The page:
Several residents spoke at the council<br />

meeting in support of the Old House.<br />

Lynne Strasser is a frequent visitor to the<br />

business. She has held two family birthday<br />

parties there, with one of them interrupted<br />

by police due to a noise complaint, she said.<br />

“It’s needed in Chesterfield,” Strasser<br />

said to the council. “It’s beautiful. It’s<br />

relaxing. It’s very quiet. You can’t hear the<br />

music from outside. As a resident, I really<br />

hope you let them function.”<br />

Joseph Foley, who lives next door to the<br />

property, said he started visiting the place<br />

when it opened. He has gone to music sessions<br />

on Thursday and Sunday afternoons,<br />

as well as wine tastings.<br />

“I don’t hear the music at all (from<br />

home),” Foley said. “I haven’t seen anything<br />

that would be disturbing, so to speak,<br />

to the residents.”<br />

But council member Barb McGuinness<br />

(Ward 1) was not swayed and said Riries<br />

should have found out the requirements<br />

tied to the property before doing any<br />

improvements.<br />

“The concern is, you put this like party<br />

house right next to a residential neighborhood,”<br />

McGuinness said. “You went ahead<br />

and made all kinds of changes to this without<br />

checking with city hall, so you were<br />

not in compliance for months and months.”<br />

Mike Geisel, city administrator, noted<br />

that the hours of operation was a hotly<br />

debated issue during public hearings<br />

because of the proximity of adjacent residents.<br />

Since a rezoning of the property was<br />

never issued, the hours are restrictive, he<br />

said.<br />

The council took no action at the meeting<br />

to change the hours.



April 3, 20<strong>24</strong><br />


I NEWS I 13<br />

Chesterfield Y begins renovations while continuing to seek capital funds<br />


The Gateway Region YMCA is moving<br />

forward on an $8.5 million expansion and<br />

renovation of the Chesterfield Family YMCA<br />

at 16464 Burkhardt Place.<br />

The facility is on land that Executive<br />

Director Tim Peters described as sitting in<br />

the middle of a cornfield when the Y opened<br />

in 1989. Today, however, it is at the epicenter<br />

of Chesterfield’s growth with Wildhorse<br />

Village to the north and the Chesterfield Mall<br />

redevelopment across Chesterfield Parkway<br />

to the east.<br />

To meet the demand for its services, the Y<br />

transformation will include:<br />

• An 11,000-square-foot fitness center<br />

addition with state-of-the-art equipment,<br />

functional training with digital coaching, and<br />

enhanced programming for adults, seniors<br />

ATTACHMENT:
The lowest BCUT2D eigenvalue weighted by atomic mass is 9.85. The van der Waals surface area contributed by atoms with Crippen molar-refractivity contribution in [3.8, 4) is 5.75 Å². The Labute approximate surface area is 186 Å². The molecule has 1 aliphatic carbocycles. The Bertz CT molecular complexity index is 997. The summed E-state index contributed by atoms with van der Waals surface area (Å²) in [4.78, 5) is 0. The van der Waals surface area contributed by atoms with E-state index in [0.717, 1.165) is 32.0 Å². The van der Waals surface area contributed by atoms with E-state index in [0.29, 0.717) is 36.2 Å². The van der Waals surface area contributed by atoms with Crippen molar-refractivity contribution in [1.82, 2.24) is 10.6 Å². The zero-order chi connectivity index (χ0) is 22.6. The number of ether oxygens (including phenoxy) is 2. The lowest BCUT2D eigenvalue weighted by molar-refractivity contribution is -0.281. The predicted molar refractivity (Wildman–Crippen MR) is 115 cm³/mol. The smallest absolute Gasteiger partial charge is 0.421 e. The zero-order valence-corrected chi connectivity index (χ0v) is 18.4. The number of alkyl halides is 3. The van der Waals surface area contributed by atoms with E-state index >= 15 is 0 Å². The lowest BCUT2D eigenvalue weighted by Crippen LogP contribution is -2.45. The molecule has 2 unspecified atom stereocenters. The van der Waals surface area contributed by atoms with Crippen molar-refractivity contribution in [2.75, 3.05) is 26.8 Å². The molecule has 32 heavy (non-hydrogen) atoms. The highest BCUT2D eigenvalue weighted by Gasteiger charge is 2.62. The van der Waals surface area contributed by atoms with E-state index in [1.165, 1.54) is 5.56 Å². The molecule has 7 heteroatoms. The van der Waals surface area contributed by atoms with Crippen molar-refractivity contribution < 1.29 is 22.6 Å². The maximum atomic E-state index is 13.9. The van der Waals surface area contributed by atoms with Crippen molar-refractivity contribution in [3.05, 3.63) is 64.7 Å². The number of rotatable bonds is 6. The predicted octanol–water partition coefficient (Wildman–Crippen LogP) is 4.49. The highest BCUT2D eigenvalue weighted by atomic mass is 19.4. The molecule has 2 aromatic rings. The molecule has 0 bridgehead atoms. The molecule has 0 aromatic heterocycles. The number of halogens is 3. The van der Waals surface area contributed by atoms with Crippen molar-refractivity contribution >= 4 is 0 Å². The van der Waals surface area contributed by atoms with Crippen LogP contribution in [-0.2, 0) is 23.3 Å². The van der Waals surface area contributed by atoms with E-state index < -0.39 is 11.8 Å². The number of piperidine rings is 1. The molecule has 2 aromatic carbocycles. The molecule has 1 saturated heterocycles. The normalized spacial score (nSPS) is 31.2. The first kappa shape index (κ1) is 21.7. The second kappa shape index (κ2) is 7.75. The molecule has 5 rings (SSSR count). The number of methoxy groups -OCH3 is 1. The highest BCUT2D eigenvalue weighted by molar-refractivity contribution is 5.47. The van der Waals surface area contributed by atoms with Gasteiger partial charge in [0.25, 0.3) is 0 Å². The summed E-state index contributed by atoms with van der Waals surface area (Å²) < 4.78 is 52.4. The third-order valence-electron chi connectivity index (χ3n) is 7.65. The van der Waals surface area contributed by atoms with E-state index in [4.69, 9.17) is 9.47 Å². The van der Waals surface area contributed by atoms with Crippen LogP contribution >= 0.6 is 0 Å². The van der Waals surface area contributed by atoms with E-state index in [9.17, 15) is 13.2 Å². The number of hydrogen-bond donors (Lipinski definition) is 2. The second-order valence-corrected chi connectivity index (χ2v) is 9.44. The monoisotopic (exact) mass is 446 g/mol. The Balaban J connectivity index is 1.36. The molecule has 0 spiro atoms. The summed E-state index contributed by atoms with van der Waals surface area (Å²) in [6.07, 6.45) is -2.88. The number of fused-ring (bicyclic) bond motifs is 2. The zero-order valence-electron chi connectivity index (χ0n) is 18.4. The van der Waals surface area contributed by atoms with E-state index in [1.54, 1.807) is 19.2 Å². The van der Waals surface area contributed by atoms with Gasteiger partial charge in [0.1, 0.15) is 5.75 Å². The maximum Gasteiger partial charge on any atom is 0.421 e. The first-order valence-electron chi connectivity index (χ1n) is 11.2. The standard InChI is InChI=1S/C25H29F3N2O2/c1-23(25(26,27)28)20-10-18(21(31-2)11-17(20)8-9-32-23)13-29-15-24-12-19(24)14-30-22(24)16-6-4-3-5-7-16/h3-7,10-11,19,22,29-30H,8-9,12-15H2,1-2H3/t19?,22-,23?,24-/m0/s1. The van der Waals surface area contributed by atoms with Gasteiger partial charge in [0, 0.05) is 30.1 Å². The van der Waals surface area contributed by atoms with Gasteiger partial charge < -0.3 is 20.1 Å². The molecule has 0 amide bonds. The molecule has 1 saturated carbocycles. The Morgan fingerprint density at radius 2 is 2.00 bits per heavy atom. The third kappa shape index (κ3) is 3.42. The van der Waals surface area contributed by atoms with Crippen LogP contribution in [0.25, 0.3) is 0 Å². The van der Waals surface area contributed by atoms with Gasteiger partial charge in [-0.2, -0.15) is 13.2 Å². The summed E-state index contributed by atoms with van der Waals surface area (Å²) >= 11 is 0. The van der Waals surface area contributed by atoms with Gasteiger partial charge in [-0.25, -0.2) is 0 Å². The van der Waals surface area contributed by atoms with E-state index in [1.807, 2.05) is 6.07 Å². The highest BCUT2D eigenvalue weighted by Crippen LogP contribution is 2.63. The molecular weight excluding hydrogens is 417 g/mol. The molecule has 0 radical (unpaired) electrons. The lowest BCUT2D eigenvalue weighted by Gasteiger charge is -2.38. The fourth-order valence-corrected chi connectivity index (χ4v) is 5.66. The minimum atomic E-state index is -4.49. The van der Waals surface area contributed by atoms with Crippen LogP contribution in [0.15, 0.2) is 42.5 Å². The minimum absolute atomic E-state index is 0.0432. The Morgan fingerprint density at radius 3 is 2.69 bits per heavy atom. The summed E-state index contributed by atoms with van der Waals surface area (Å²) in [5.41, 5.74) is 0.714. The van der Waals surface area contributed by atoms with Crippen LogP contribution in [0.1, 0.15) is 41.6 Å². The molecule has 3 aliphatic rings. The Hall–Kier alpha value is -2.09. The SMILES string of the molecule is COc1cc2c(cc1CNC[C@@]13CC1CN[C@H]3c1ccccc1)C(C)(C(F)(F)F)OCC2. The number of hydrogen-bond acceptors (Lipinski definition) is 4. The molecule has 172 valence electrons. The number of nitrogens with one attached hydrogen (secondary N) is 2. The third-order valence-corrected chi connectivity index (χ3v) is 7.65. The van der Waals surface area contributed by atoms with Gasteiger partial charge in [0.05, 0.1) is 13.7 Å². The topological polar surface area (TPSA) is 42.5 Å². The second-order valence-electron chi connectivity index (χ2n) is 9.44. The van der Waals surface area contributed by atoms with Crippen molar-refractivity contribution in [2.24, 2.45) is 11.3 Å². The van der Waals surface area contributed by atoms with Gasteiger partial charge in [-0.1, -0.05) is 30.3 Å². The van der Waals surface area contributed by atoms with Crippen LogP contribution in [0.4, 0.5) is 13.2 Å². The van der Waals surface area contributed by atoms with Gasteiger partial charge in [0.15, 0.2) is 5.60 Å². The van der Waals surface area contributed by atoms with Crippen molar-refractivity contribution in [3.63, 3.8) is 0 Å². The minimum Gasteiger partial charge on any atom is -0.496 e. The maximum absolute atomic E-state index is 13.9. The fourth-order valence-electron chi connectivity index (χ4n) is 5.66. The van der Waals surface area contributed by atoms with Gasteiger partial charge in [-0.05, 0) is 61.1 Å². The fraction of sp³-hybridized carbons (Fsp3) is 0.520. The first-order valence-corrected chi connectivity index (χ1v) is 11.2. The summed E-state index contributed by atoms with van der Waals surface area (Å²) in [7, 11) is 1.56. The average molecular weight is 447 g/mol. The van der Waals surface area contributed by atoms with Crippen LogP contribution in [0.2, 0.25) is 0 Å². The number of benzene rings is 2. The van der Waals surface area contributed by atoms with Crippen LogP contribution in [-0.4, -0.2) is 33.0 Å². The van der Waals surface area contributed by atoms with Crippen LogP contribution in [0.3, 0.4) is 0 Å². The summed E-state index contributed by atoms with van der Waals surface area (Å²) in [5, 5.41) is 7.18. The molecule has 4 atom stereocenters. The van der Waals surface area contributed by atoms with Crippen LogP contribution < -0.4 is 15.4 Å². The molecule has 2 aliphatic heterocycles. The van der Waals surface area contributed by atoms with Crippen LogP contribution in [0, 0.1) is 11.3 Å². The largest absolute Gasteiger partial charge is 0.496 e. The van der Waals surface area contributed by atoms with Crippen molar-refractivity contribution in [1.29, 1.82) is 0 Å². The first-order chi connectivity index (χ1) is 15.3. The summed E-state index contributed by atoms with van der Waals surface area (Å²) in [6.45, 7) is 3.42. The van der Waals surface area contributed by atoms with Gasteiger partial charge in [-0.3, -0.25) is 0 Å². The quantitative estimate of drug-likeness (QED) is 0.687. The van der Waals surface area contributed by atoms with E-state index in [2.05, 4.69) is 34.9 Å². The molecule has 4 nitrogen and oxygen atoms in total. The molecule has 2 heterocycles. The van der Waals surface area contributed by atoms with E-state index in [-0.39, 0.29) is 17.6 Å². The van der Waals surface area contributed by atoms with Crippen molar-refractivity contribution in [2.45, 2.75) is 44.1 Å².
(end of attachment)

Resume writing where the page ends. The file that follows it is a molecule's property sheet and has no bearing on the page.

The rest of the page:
and youth.<br />

• Specialty studios for mind and body<br />

classes, such as yoga, guided meditation,<br />

pilates and more.<br />

• Enlarged cycling and group exercise studios.<br />

• An intergenerational lobby and open<br />

spaces that will be available for informational<br />

workshops, family engagement activities and<br />

older adult activities.<br />

• A more logical layout of service areas,<br />

including relocating Child Watch to make it<br />

more convenient for caregivers.<br />

• New community gathering spaces,<br />

including a new Community Cafe that will<br />

feature a commercial kitchen for cooking<br />

classes, nutrition lectures and community<br />

health planning.<br />

• Expanded inclusive and adaptive programming<br />

to allow more children and adults<br />

with disabilities to participate in integrated<br />

fitness and sports.<br />

Services also will be expanded for individuals<br />

struggling with high blood pressure,<br />

diabetes and other chronic diseases as part of<br />

an accessory agreement with a local medical<br />

partner. To that end, KAI Design, on behalf<br />

of the Y, submitted a request to the Chesterfield<br />

City Council on March 18 to amend the<br />

site development plan for a 5.61-acre tract<br />

that would modify its specific development<br />

criteria and allow “office-medical” as a permitted<br />

use.<br />

The council approved the expansion<br />

and renovation with conditions that would<br />

restrict the medical office’s hours to those<br />

of the Y.<br />

Speaking on March 21 to a group gathered<br />

for the launch of the project’s final $2<br />

million public fundraising campaign, Peters<br />

noted that the generous support of the community<br />

through the Y’s five-year capital<br />

campaign had laid the foundation for the<br />

project to date.<br />

Project construction will begin April 1<br />

and last until early 2025. The Y will remain<br />

open during that time and will keep its<br />

members and the public up-to-date on its<br />

progress and any disruptions on its social<br />

media sites and at gwrymca.org/locations/<br />

chesterfield-family-ymca.<br />

“The renovated facility will reimagine the Y<br />

for the community, providing a modernized<br />

fitness and wellness experience, expanded<br />

programs for youth and adults, critical new<br />

spaces for community health and nutrition<br />

programs, and youth education and support,”<br />

Peters said.<br />

Community members<br />

interested in support or learning<br />

more about the project<br />

can contact Peters at tim.<br />

peters@gwrymca.org.<br />

A rendering of the planned<br />

YMCA expansion.<br />

(Source: City of Chesterfield)<br />